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This is true not only of JWTs with a single set of Header Parameters This is true not only of JWTs with a single set of Header Parameters
but also for Nested JWTs, in which both outer and inner operations but also for Nested JWTs, in which both outer and inner operations
MUST be validated using the keys and algorithms supplied by the MUST be validated using the keys and algorithms supplied by the
application. application.
3.4. Validate Cryptographic Inputs 3.4. Validate Cryptographic Inputs
Some cryptographic operations, such as Elliptic Curve Diffie-Hellman Some cryptographic operations, such as Elliptic Curve Diffie-Hellman
key agreement ("ECDH-ES") take inputs that may contain invalid key agreement ("ECDH-ES") take inputs that may contain invalid
values, such as points not on the specified elliptic curve or other values, such as points not on the specified elliptic curve or other
invalid points (see e.g. [Valenta], Sec. 7.1). Either the JWS/JWE invalid points (see, e.g. [Valenta], Sec. 7.1). The JWS/JWE library
library itself must validate these inputs before using them or it itself must validate these inputs before using them or it must use
must use underlying cryptographic libraries that do so (or both!). underlying cryptographic libraries that do so (or both!).
ECDH-ES ephemeral public key (epk) inputs should be validated ECDH-ES ephemeral public key (epk) inputs should be validated
according to the recipient's chosen elliptic curve. For the NIST according to the recipient's chosen elliptic curve. For the NIST
prime-order curves P-256, P-384 and P-521, validation MUST be prime-order curves P-256, P-384 and P-521, validation MUST be
performed according to Section 5.6.2.3.4 "ECC Partial Public-Key performed according to Section 5.6.2.3.4 "ECC Partial Public-Key
Validation Routine" of NIST Special Publication 800-56A revision 3 Validation Routine" of NIST Special Publication 800-56A revision 3
[nist-sp-800-56a-r3]. Likewise, if the "X25519" or "X448" [RFC8037] [nist-sp-800-56a-r3]. Likewise, if the "X25519" or "X448" [RFC8037]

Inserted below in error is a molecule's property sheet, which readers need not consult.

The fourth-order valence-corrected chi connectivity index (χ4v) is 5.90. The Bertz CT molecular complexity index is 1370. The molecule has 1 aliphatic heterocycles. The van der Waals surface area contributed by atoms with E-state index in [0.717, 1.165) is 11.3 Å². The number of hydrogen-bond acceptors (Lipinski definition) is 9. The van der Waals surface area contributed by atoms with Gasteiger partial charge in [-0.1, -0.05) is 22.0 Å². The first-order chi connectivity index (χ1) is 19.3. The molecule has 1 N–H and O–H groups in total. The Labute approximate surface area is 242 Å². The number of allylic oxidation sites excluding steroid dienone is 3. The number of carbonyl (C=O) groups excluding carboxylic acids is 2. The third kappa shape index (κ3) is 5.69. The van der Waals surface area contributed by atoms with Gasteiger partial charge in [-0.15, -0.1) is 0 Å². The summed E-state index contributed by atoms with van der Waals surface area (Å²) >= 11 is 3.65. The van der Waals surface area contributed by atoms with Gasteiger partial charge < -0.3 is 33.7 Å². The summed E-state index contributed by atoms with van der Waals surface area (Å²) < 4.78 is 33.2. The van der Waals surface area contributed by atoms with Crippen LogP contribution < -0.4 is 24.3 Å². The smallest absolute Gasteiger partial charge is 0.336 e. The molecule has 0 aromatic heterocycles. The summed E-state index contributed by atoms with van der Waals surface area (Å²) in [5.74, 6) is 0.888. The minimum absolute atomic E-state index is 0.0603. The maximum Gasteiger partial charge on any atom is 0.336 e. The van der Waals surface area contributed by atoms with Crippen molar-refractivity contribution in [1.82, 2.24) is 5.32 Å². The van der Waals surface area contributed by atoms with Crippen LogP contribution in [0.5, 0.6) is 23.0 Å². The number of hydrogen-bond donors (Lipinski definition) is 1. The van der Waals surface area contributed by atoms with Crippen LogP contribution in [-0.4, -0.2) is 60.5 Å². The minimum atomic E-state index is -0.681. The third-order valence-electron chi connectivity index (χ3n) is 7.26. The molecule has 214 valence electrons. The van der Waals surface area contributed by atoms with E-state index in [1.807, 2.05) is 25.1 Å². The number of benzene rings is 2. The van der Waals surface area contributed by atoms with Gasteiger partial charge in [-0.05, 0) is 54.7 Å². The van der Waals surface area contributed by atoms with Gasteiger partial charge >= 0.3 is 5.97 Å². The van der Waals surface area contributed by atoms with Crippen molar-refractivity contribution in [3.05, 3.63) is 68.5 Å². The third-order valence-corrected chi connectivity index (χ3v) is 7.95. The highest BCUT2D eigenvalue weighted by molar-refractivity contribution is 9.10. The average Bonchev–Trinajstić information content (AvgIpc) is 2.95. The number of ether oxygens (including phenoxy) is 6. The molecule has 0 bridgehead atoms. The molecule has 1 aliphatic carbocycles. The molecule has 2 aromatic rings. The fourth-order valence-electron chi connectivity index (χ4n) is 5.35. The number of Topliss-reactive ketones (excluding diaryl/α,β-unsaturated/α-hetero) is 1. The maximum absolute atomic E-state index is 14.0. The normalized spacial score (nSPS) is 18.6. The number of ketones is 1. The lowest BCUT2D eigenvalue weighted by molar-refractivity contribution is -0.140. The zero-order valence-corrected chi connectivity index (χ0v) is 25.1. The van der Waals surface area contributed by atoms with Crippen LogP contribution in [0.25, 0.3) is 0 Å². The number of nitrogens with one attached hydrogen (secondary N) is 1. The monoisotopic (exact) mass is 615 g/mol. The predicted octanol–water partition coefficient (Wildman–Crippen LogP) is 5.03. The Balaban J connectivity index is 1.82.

algorithms are used, then the security considerations in [RFC8037] algorithms are used, then the security considerations in [RFC8037]
apply. apply.
skipping to change at page 8, line 41 skipping to change at page 9, line 4
[nist-sp-800-56a-r3]. Likewise, if the "X25519" or "X448" [RFC8037] [nist-sp-800-56a-r3]. Likewise, if the "X25519" or "X448" [RFC8037]
algorithms are used, then the security considerations in [RFC8037] algorithms are used, then the security considerations in [RFC8037]
apply. apply.
3.5. Ensure Cryptographic Keys have Sufficient Entropy 3.5. Ensure Cryptographic Keys have Sufficient Entropy
The Key Entropy and Random Values advice in Section 10.1 of [RFC7515] The Key Entropy and Random Values advice in Section 10.1 of [RFC7515]
and the Password Considerations in Section 8.8 of [RFC7518] MUST be and the Password Considerations in Section 8.8 of [RFC7518] MUST be
followed. In particular, human-memorizable passwords MUST NOT be followed. In particular, human-memorizable passwords MUST NOT be
directly used as the key to a keyed-MAC algorithm such as "HS256". directly used as the key to a keyed-MAC algorithm such as "HS256".
In particular, passwords should only be used to perform key In particular, passwords should only be used to perform key
encryption, rather than content encryption, as described in encryption, rather than content encryption, as described in
Section 4.8 of [RFC7518]. Note that even when used for key Section 4.8 of [RFC7518]. Note that even when used for key
encryption, password-based encryption is still subject to brute-force encryption, password-based encryption is still subject to brute-force
attacks. attacks.
3.6. Avoid Length-Dependent Encryption Inputs 3.6. Avoid Length-Dependent Encryption Inputs
It is RECOMMENDED to avoid any compression of data before encryption Compression of data SHOULD NOT be done before encryption, because
since such compression often reveals information about the plaintext. such compressed data often reveals information about the plaintext.
3.7. Use UTF-8 3.7. Use UTF-8
[RFC7515], [RFC7516], and [RFC7519] all specify that UTF-8 be used [RFC7515], [RFC7516], and [RFC7519] all specify that UTF-8 be used
for encoding and decoding JSON used in Header Parameters and JWT for encoding and decoding JSON used in Header Parameters and JWT
Claims Sets. This is also in line with the latest JSON specification Claims Sets. This is also in line with the latest JSON specification
[RFC8259]. Implementations and applications MUST do this, and not [RFC8259]. Implementations and applications MUST do this, and not
use or admit the use of other Unicode encodings for these purposes. use or admit the use of other Unicode encodings for these purposes.
3.8. Validate Issuer and Subject 3.8. Validate Issuer and Subject
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may include confirming that the issuer is trusted by the application. may include confirming that the issuer is trusted by the application.
If the issuer, subject, or the pair are invalid, the application MUST If the issuer, subject, or the pair are invalid, the application MUST
reject the JWT. reject the JWT.
3.9. Use and Validate Audience 3.9. Use and Validate Audience
If the same issuer can issue JWTs that are intended for use by more If the same issuer can issue JWTs that are intended for use by more